I would like to take a cue from the extraordinary experience that we went through a few weeks ago when Pope Francis was among us and recall the wise words that he shared specifically before the nation’s highest authorities where, in the Grand Council Chamber at the Grand Master’s Palace, he addressed civil society. He reminded us of our country’s extraordinary heritage and asked us to truly be a laboratory of social justice, social peace and an example of sound social coexistence.
That day, the 2nd of April, the Pope said: “To ensure a sound social coexistence, however, it is not enough to strengthen the sense of belonging; there is a need to shore up the foundations of life in society, which rests on law and legality. Honesty, justice, a sense of duty and transparency are the essential pillars of a mature civil society. May your commitment to eliminate illegality and corruption be strong, like the north wind that sweeps the coasts of this country. May you always cultivate legality and transparency, which will enable the eradication of corruption and criminality, neither of which acts openly and in broad daylight”.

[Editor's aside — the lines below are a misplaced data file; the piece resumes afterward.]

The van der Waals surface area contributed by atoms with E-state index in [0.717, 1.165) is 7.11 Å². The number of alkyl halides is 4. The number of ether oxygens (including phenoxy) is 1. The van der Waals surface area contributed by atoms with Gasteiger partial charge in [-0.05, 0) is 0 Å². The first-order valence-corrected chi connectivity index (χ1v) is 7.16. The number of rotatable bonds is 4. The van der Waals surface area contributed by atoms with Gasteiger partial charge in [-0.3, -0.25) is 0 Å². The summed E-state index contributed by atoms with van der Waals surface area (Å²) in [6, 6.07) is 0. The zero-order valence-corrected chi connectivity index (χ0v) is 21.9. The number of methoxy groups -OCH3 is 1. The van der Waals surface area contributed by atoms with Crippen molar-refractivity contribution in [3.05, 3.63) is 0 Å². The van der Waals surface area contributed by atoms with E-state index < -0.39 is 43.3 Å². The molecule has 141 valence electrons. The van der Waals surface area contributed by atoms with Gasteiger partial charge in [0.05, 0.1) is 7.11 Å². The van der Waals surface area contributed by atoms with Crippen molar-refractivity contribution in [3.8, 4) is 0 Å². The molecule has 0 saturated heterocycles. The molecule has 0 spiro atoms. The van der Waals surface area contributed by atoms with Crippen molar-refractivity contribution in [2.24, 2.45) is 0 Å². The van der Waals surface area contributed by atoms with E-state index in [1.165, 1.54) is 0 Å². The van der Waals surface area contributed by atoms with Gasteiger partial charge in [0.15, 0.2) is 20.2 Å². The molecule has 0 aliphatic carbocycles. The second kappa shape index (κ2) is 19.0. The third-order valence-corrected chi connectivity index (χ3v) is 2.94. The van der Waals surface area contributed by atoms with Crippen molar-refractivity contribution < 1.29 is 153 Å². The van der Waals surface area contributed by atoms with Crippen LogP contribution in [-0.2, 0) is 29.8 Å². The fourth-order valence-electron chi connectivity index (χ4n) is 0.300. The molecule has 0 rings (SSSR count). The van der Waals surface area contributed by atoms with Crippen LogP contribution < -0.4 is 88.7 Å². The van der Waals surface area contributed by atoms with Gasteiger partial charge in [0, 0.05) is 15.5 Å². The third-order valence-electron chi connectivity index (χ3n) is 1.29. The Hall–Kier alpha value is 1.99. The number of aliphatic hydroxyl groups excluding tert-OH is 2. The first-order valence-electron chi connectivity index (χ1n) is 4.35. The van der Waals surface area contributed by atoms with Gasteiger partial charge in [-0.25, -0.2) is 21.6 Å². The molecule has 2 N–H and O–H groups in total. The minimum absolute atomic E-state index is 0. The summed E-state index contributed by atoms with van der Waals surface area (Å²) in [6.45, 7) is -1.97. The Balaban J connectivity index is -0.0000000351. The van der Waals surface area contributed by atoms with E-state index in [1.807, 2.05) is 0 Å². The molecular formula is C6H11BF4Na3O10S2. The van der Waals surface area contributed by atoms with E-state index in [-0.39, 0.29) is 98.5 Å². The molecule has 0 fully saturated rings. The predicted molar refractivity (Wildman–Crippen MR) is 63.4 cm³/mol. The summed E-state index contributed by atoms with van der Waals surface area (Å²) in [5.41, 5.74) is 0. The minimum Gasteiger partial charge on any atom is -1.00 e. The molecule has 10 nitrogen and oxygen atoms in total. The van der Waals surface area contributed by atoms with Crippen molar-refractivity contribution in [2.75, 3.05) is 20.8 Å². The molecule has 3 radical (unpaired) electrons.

The Pope reminded us of our country’s extraordinary heritage and asked us to truly be a laboratory of social justice, social peace and an example of sound social coexistence.